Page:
The (cost-)effectiveness of a patient-tailored intervention programme to enhance adherence to antihypertensive medication in community pharmacies: study protocol of a randomised controlled trial

Danielle M van der Laan, Petra J M Elders, Christel C L M Boons, Judith E Bosmans, Giel Nijpels, Jacqueline G Hugtenburg

Research output: Contribution to JournalArticleAcademicpeer-review

Abstract

BACKGROUND: Medication non-adherence is a complex health care problem. Due to non-adherence, substantial numbers of cardiovascular patients benefit from their medication to only a limited extent. In order to improve adherence, a variety of pharmacist-led interventions have been developed. However, even the most effective interventions achieved only a modest positive effect. To be effective, interventions should be targeted at underlying barriers to adherence, developed in a systematic manner and tailored to specific features of a target group and setting. The current paper describes the design of the Cardiovascular medication non-Adherence Tailored Intervention (CATI) study aimed to evaluate the (cost-)effectiveness of a patient-tailored intervention programme in patients using antihypertensive medication.

METHODS: The CATI study is a randomised controlled trial that will be performed in 13 community pharmacies. Patients aged 45-75 years using antihypertensive medication and considered non-adherent according to pharmacy dispensing data, as well according to a self-report questionnaire, are eligible to participate. Patients in the intervention condition will receive a patient-tailored, pharmacist-led intervention programme. This programme consists of a structured interview at the pharmacy to identify patients' barriers to adherence and to counsel patients in order to overcome these barriers. The primary outcome is self-reported medication adherence measured with the MARS-5 questionnaire. Secondary outcome measures are blood pressure, illness perceptions, quality of life and societal costs. A cost-effectiveness analysis and process evaluation will also be performed.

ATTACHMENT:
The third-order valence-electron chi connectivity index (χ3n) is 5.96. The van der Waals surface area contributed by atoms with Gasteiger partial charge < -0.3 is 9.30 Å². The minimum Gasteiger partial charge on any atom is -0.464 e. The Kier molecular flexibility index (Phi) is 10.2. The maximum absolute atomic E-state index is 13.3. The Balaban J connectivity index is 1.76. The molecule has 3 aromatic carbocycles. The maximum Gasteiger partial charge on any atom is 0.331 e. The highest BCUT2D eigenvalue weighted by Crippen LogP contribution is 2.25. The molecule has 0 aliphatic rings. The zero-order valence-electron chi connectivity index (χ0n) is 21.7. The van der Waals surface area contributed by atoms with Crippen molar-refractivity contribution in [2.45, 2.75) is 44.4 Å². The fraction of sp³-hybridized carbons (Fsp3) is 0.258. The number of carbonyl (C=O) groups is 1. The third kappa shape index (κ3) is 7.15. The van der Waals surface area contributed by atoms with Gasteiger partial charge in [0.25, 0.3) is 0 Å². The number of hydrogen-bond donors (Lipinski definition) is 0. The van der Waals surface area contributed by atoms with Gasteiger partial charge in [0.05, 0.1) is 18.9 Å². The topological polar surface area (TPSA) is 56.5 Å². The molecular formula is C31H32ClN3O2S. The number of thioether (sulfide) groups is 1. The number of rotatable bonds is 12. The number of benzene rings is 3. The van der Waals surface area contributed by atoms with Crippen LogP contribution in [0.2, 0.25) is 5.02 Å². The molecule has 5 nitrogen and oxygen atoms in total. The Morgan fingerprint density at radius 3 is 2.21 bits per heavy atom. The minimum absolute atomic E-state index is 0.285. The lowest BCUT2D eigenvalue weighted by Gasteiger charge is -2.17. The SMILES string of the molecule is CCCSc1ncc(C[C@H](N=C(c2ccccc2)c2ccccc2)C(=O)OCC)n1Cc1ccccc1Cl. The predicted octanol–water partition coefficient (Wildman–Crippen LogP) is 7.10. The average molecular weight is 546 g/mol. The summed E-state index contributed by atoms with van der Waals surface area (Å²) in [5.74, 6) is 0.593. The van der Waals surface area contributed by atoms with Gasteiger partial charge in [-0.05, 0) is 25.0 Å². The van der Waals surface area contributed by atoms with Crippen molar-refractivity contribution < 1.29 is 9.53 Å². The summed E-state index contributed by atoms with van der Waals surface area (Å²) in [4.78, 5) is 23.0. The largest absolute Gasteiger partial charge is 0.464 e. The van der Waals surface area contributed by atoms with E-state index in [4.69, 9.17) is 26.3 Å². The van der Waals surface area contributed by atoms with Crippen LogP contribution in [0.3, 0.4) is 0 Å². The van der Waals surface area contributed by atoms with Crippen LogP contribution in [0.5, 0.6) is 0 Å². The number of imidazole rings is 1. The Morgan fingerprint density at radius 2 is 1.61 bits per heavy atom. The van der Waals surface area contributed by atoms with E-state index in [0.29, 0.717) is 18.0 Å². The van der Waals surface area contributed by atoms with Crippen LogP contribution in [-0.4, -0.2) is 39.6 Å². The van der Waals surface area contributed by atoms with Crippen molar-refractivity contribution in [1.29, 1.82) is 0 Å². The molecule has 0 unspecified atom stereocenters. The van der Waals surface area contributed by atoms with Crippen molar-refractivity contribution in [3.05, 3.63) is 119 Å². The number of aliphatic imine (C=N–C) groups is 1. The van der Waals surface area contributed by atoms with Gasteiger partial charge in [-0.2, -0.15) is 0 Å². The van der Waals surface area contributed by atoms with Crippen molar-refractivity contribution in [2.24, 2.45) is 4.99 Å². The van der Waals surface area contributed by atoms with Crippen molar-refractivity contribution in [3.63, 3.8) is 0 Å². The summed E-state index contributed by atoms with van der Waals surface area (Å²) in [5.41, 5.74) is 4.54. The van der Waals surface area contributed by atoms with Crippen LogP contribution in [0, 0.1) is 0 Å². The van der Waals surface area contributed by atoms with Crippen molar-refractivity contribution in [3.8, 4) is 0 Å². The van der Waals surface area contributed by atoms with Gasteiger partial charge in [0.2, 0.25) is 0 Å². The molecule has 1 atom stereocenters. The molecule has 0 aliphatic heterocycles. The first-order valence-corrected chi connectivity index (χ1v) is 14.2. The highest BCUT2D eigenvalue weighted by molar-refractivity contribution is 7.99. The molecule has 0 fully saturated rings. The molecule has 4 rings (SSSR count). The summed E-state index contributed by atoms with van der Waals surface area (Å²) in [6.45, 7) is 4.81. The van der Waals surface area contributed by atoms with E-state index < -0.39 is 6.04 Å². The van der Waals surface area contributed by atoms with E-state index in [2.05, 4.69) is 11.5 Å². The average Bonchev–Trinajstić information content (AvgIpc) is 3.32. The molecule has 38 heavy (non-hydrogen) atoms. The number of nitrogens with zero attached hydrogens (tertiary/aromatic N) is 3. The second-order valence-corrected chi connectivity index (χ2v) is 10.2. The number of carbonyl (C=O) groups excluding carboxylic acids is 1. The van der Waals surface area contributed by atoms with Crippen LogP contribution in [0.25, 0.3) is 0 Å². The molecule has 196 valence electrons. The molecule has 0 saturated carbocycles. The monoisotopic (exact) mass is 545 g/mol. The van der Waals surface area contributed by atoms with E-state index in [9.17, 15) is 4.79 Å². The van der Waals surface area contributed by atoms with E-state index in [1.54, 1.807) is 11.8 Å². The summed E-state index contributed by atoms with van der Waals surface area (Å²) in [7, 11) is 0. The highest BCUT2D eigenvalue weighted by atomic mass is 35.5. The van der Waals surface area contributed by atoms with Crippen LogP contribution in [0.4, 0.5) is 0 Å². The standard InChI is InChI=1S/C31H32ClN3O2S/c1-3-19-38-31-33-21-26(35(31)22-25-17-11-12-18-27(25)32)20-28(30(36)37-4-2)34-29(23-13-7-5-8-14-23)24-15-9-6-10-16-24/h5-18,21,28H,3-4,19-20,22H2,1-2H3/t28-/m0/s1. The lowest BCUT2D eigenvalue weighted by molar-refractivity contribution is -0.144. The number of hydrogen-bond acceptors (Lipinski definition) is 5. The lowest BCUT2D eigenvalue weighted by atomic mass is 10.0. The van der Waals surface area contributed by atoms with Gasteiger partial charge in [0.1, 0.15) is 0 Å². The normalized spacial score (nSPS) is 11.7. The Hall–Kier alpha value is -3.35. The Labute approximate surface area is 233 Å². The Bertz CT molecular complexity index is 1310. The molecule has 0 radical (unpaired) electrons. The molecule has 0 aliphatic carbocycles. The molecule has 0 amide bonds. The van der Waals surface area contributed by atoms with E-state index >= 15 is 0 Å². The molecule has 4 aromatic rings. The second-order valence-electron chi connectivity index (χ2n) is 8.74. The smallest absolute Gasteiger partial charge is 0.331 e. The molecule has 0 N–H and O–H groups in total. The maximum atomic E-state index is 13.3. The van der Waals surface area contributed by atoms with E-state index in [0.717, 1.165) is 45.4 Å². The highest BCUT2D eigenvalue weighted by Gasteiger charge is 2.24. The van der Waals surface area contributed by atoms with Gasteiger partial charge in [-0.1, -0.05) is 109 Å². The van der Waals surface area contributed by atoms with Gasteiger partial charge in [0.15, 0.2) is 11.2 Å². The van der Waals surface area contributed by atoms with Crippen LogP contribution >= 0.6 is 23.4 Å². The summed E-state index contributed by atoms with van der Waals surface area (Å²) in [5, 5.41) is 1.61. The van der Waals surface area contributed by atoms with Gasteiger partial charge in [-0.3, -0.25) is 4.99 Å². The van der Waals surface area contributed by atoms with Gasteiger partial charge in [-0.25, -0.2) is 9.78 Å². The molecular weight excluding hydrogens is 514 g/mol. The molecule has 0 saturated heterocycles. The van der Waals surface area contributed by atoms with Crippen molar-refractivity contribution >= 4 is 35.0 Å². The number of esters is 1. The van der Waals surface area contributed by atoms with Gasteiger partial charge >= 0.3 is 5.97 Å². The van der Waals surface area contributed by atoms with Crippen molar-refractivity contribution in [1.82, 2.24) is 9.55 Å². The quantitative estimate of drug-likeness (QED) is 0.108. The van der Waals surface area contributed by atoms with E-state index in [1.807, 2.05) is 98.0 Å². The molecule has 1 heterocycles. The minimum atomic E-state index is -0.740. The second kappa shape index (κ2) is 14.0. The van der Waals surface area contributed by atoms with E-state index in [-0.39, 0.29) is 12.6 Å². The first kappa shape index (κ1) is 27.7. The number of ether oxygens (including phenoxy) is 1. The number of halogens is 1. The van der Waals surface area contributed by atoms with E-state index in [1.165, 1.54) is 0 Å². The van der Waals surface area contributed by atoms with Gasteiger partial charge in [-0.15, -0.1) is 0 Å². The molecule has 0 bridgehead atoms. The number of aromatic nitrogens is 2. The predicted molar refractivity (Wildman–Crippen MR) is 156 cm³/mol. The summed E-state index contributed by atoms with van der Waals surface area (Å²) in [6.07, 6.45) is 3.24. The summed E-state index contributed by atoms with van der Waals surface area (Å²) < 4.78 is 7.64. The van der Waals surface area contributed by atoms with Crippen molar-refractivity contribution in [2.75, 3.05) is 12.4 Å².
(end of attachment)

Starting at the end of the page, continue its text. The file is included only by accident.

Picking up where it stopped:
DISCUSSION: This study will provide insight into the (cost-)effectiveness of a patient-tailored, pharmacist-led intervention programme in non-adherent patients using antihypertensive medication. This intervention programme allows community pharmacists to support their patients in overcoming barriers to adherence and improving medication adherence in a structured and patient-tailored manner. An effective intervention will not only enhance medication adherence, but may also improve health outcomes and decrease health care utilisation and costs.

TRIAL REGISTRATION: Netherlands Trial Register (identifier: NTR5017), registered on 2 February 2015.

Original languageEnglish
Article number29
Pages (from-to)29
JournalTrials
Volume18
Issue number1
DOIs
Publication statusPublished - 19 Jan 2017

Keywords

  • Journal Article

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